Ardmore Music Hall is a fairly new concert venue in the suburbs of Philadelphia, having opened just this past year in the former Brownies 23 East, a prominent local cover band bar. Located just steps from the Ardmore regional rail station on a street with plenty of free parking lots, it is much more accessible than most venues in the suburbs, which should help them fill their 600+ capacity room as national-level bookings increase. Last night it played host to a showcase of several local bands on the verge of regional and in some cases national success, all of which have recorded or are currently recording with producer Ron DiSilvestro at Forge Recording in nearby Oreland, PA. Opening act Modern Colour are stalwarts of the local scene, having served as the house band for open jams at The Legendary Dobbs and used the opportunity to merge their blues-rock roots with various other influences for a musical potpourri that still comes back to the simple pleasures of a propulsive rhythm section and rocking guitar riff.
While simple riffs provide the basis of many Solus Rex songs, the layers they build up over them are complex to a fault, intricate guitar solos and drum fills frequently lost in the overwhelming physical force compelling the listener to dance. The attention to detail each member maintains in the midst of frontman Cain‘s constant contortions is remarkable. Their set leaned heavily on the new, as-yet-unreleased material they’re currently working on with Ron, gradually building to a climax with “Circus Freak”, which has been nearing “Hysteria” in popularity among the new songs. Next up was Bong Hits For Jesus, a band perhaps uniquely situated to celebrate the confluence of holidays represented by Easter and 4/20 falling on the same day. Their reggae-inflected set took full advantage of that fact, putting zoot-suited saxophonist Andrew Donaghy through his paces along with the rest of the disco ball coated band for a jam band style set that kept the party going throughout. Their closing medley, including a rendition of Sublime stoner anthem “Smoke Two Joints”, sent that momentum straight to the merch table, where they rapidly ran out of their band logo t-shirts.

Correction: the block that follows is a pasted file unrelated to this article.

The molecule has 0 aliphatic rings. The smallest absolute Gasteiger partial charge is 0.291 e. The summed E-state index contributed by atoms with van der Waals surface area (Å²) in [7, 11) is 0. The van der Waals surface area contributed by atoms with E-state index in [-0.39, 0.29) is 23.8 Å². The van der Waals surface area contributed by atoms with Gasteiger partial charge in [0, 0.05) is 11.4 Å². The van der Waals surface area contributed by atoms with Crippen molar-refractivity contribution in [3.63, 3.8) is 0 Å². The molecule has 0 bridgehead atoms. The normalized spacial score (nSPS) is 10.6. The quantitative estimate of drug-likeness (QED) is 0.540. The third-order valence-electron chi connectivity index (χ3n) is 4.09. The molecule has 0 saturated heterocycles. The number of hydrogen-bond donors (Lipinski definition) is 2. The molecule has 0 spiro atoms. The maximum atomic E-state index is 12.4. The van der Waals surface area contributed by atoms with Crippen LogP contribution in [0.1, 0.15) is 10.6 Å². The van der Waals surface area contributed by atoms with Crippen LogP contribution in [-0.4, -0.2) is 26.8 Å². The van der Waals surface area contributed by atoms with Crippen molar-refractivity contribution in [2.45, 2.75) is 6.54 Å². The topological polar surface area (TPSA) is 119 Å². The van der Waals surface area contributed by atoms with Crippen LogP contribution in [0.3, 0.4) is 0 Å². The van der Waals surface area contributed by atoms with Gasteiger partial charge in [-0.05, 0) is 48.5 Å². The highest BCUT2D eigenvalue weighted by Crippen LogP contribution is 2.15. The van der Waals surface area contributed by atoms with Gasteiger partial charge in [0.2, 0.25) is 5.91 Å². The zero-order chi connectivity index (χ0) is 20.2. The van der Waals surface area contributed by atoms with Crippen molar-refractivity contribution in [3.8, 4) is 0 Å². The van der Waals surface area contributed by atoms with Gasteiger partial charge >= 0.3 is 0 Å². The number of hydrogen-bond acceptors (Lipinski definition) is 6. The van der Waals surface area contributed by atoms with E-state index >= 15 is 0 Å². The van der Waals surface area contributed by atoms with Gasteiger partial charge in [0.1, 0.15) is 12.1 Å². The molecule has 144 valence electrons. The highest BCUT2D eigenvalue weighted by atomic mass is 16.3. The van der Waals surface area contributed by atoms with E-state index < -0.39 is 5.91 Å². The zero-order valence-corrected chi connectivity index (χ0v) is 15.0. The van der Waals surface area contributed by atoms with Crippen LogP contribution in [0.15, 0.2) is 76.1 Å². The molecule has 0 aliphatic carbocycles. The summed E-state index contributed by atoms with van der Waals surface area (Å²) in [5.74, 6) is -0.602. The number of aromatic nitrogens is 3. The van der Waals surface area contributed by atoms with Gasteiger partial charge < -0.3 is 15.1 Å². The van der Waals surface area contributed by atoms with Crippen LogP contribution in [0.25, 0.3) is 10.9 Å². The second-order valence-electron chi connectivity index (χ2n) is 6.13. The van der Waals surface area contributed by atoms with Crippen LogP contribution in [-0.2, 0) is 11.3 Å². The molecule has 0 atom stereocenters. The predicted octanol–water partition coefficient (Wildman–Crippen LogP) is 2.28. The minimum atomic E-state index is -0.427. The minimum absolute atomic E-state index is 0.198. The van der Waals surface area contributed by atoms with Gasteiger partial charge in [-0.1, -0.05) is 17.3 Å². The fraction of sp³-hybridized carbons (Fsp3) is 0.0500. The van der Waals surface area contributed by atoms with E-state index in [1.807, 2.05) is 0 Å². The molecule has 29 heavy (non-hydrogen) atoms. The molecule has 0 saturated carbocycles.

The Great Socio soon brought showgoers back from the merch booth to the dancefloor, packing the space in front of the stage with gyrating bodies for a set of their distinctive groove rock, riding bass player Craig Stenger’s writing and playing right into the hips of everyone in the venue. Drew Bernier’s drums and Monty’s synthesizers just added to the party, with frontman Alberto Munoz’ vocals and trumpet providing the icing on the cake. His wild on-stage—or in-crowd or on-bar, depending on the point in the show in question—persona just brought it to another level. The audience was right there with him, though, singing and dancing along throughout. It was quite the hard act to follow, but Kid Felix was up to the task. Their performance really seemed arena-ready, with Jake Falana singing to the back of the room despite the Jersey girls much in evidence down in front singing along to every word. I was particularly impressed with John Ambrutis’ guitar work as he frequently took center stage, Falana leaping down into the pit to make space for him. It also gave the distinct impression of being played for ‘the cheap seats’, although in this case those were the expensive seats, with a few seated dinner guests still lingering toward the back to hear the music. One thing is for certain—Ron DiSilvestro and Forge Recording have an impressive roster, and since they’ve promised more of these showcases, their collective resume is sure to expand from recordings into the live environment.
By Dave Fox | Philadelphia Ambassador | @philosofoxthedj | Beat-Play and Music Without Labels, LLC